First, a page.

21. Fossati P, Hevenor SJ, Graham SJ, Grady C, Keightley ML, Craik F, Mayberg H (2003) In search of the emotional self: an fMRI study using positive and negative emotional words. Am J Psychiatry 160:1938–1945CrossRefGoogle Scholar
  22. Gao Q et al (2013) Extraversion and neuroticism relate to topological properties of resting-state brain networks. Front Hum Neurosci 7:257.  https://doi.org/10.3389/fnhum.2013.00257 Google Scholar
  23. Gong Y (1984) Eysenck personality questionnaire revised in China. Inf Psychol Sci 4:11–18Google Scholar
  24. Greenberg DL, Rice HJ, Cooper JJ, Cabeza R, Rubin DC, Labar KS (2005) Co-activation of the amygdala, hippocampus and inferior frontal gyrus during autobiographical memory retrieval. Neuropsychologia 43:659–674CrossRefGoogle Scholar
  25. Haas BW, Canli T (2008) Emotional memory function, personality structure and psychopathology: a neural system approach to the identification of vulnerability markers. Brain Res Rev 58:71–84CrossRefGoogle Scholar
  26. Haas BW, Constable RT, Canli T (2008) Stop the sadness: neuroticism is associated with sustained medial prefrontal cortex response to emotional facial expressions. Neuroimage 42:385–392CrossRefGoogle Scholar
  27. Heatherton TF (2011) Neuroscience of self and self-regulation. Annu Rev Psychol 62:363CrossRefGoogle Scholar
  28. Hooker CI, Verosky SC, Miyakawa A, Knight RT, D’Esposito M (2008) The influence of personality on neural mechanisms of observational fear and reward learning. Neuropsychologia 46:2709–2724CrossRefGoogle Scholar
  29. Johansen-Berg H (2010) Behavioural relevance of variation in white matter microstructure. Curr Opin Neurol 23:351–358Google Scholar
  30. Jones DK, Cercignani M (2010) Twenty-five pitfalls in the analysis of diffusion MRI data. NMR Biomed 23:803CrossRefGoogle Scholar
  31. Jorm AF (1987) Sex differences in neuroticism: a quantitative synthesis of published research. Aust NZ J Psychiatry 21:501–506CrossRefGoogle Scholar
  32. Katsumi Y, Denkova E, Dolcos S (2017) Personality and memory. In: Zeigler-Hill V, Shackelford TK (eds) Encyclopedia of personality and individual differences. Springer International Publishing, New York, NY, pp 1–9Google Scholar
  33. Kennis M, Rademaker AR, Geuze E (2013) Neural correlates of personality: an integrative review. Neurosci Biobehav Rev 37:73–95CrossRefGoogle Scholar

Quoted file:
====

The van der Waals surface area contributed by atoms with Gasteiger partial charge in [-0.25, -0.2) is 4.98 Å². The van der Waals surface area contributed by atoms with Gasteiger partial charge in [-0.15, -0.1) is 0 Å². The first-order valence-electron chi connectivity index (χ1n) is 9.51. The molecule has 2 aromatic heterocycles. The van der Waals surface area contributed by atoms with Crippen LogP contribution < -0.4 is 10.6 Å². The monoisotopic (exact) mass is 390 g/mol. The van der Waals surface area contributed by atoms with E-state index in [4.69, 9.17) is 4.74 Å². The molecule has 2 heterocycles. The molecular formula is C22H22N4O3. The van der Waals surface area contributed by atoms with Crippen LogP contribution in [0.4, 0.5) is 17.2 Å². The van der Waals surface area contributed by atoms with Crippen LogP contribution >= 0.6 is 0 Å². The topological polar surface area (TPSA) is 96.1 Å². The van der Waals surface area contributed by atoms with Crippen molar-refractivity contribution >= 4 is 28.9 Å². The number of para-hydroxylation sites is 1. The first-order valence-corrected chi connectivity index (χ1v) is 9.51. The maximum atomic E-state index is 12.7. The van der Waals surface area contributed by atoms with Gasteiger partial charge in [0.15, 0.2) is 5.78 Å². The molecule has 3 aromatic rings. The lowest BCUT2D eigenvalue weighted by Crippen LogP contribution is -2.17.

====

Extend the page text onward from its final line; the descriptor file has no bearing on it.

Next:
34. Kochunov P et al (2013) Acute nicotine administration effects on fractional anisotropy of cerebral white matter and associated attention performance. Front Pharmacol 4:117CrossRefGoogle Scholar
  35. Koenis MM et al (2015) Development of the brain’s structural network efficiency in early adolescence: a longitudinal DTI twin study. Hum Brain Mapp 36:4938–4953CrossRefGoogle Scholar
  36. Kumari V, Ffytche DH, Williams SC, Gray JA (2004) Personality predicts brain responses to cognitive demands. J Neurosci 24:10636–10641CrossRefGoogle Scholar
  37. Kuyken W, Dalgleish T (2011) Overgeneral autobiographical memory in adolescents at risk for depression. Memory 19:241–250CrossRefGoogle Scholar
  38. Larsen RJ, Ketelaar T (1991) Personality and susceptibility to positive and negative emotional states. Journal of personality social psychology 61:132.  https://doi.org/10.1037/0022-3514.61.1.132 CrossRefGoogle Scholar
  39. Latora V, Marchiori M (2001) Efficient behavior of small-world networks. Phys Rev Lett 87:198701CrossRefGoogle Scholar
  40. Lei D et al (2015) Connectome-scale assessments of functional connectivity in children with primary monosymptomatic nocturnal enuresis. BioMed Res Int.  https://doi.org/10.1155/2015/463708 Google Scholar
  41. Lewis JD et al (2013) Network inefficiencies in autism spectrum disorder at 24 months. Transl Psychiatry 4:e388CrossRefGoogle Scholar
  42. Liao W et al (2011) Default mode network abnormalities in mesial temporal lobe epilepsy: a study combining fMRI and DTI. Hum Brain Mapp 32:883–895CrossRefGoogle Scholar
  43. Liao W et al (2016) Functional connectome before and following temporal lobectomy in mesial temporal lobe epilepsy. Sci Rep 6:23153CrossRefGoogle Scholar
  44. Long Z et al (2013) Altered brain structural connectivity in post-traumatic stress disorder: a diffusion tensor imaging tractography study. J Affect Disord 150:798–806CrossRefGoogle Scholar
  45. Lynall ME, Bassett DR, Mckenna PJ, Kitzbichler M, Muller U, Bullmore E (2010) Functional connectivity and brain networks in schizophrenia. J Neurosci 30:9477–9487CrossRefGoogle Scholar
  46. Mitchell RLC, Kumari V (2016) Hans Eysenck’s interface between the brain and personality: modern evidence on the cognitive neuroscience of personality. Pers Individ Dif 103:74–81CrossRefGoogle Scholar
  47. Mitchell JP, Banaji MR, Macrae CN (2005) The link between social cognition and self-referential thought in the medial prefrontal cortex. J Cogn Neurosci 17:1306CrossRefGoogle Scholar
  48. Mori S, Wakana S, LM N-P PC, vZ (2005) MRI atlas of human white matter. Elsevier, AmsterdamGoogle Scholar
  49. Mp VDH, Stam CJ, Kahn RS, Hulshoff Pol HE (2009) Efficiency of functional brain networks and intellectual performance. J Neurosci 29:7619–7624CrossRefGoogle Scholar
  50. Neurology AO (1993) Frontal-subcortical circuits and human behavior. J Psychosom Res 44:627–628Google Scholar
  51. Nyberg L et al (2016) Dopamine D2 receptor availability is linked to hippocampal-caudate functional connectivity and episodic memory. Proc Natl Acad Sci USA 113:7918CrossRefGoogle Scholar
  52. Ochsner KN, Ray R, Cooper J, Robertson E, Chopra S, Gabrieli J, Gross J (2004) For better or for worse: neural systems supporting the cognitive down- and up-regulation of negative emotion. NeuroImage 23:483CrossRefGoogle Scholar
  53. Ochsner KN, Beer JS, Robertson ER, Cooper JC, Gabrieli JD, Kihsltrom JF, D’Esposito M (2005) The neural correlates of direct and reflected self-knowledge. Neuroimage 28:797CrossRefGoogle Scholar
  54. Olaf S (2013) Structure and function of complex brain networks. Dialogues Clin Neurosci 15:247Google Scholar